Who would have thought a play about chess with a title as mundane as The Machine could be so thrilling? Expecting something worthy but dull I was out manoeuvred at every turn and checkmated left, right and centre.
This is not just a play but a happening – an event. The centrepiece of the show is the match that took place in 1997 - we are in that studio audience. But as tension builds the action moves around in time and place to reveal how the whole amazing fixture came to be and where these people had come from.
As the computer reveals its human face in the people who programmed it Garry and his entourage become more driven.
Josie Rourke directs a huge team with such dexterity. In a blink the production switches from the spectacle of choreographed computers and balletic chess moves to inside the beating hearts of the people involved. It is a breath taking and riveting ride.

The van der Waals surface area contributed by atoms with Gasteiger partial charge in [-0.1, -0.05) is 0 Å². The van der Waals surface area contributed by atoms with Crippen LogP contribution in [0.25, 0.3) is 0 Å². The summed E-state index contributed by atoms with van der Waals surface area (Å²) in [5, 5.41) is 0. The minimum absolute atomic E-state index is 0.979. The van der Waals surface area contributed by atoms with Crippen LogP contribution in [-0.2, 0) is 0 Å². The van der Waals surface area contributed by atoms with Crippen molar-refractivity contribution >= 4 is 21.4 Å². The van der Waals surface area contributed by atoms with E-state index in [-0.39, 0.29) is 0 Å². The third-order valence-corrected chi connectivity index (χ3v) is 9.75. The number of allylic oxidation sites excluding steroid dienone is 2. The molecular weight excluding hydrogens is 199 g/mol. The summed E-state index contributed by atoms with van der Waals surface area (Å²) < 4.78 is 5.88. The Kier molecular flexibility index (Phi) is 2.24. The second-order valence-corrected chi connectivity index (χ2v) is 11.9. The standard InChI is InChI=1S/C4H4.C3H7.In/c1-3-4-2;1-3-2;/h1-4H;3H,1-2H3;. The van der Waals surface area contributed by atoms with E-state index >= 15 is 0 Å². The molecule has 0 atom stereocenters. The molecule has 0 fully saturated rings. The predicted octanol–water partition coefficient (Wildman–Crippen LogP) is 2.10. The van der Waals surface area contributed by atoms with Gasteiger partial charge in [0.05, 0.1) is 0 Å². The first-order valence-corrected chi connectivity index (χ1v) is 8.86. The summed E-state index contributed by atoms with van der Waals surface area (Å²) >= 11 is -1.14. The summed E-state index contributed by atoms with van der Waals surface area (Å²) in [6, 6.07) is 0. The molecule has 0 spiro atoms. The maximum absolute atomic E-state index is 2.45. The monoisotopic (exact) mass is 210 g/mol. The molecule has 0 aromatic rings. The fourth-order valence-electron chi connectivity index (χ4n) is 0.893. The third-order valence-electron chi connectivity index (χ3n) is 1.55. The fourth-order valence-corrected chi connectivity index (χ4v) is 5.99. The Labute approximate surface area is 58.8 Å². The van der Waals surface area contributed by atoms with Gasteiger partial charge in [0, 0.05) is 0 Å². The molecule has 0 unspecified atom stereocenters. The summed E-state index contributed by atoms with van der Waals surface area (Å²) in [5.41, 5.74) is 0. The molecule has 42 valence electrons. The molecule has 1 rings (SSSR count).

In a wonderful ensemble of players Hadley Fraser is terrific as the driven and angry Kasparov and Francesca Annis is superb as the ambitious, domineering mother to outweigh all feisty mothers.
As an American television show presenter Phil Nichol is hilariously real and Kenneth Lee is magnetic as the geek at home with technology but at a loss with human love. But the whole company - some giving amazing performances in two or three roles - deliver the goods.
Matt Charman has written a fascinating play that absorbs you in performance and sends you out talking about it asking ‘what happened next?' What more can you expect from a play?
The Machine is an engrossing piece of theatre that deserves a future life. It is yet another feather in the cap of Manchester International Festival.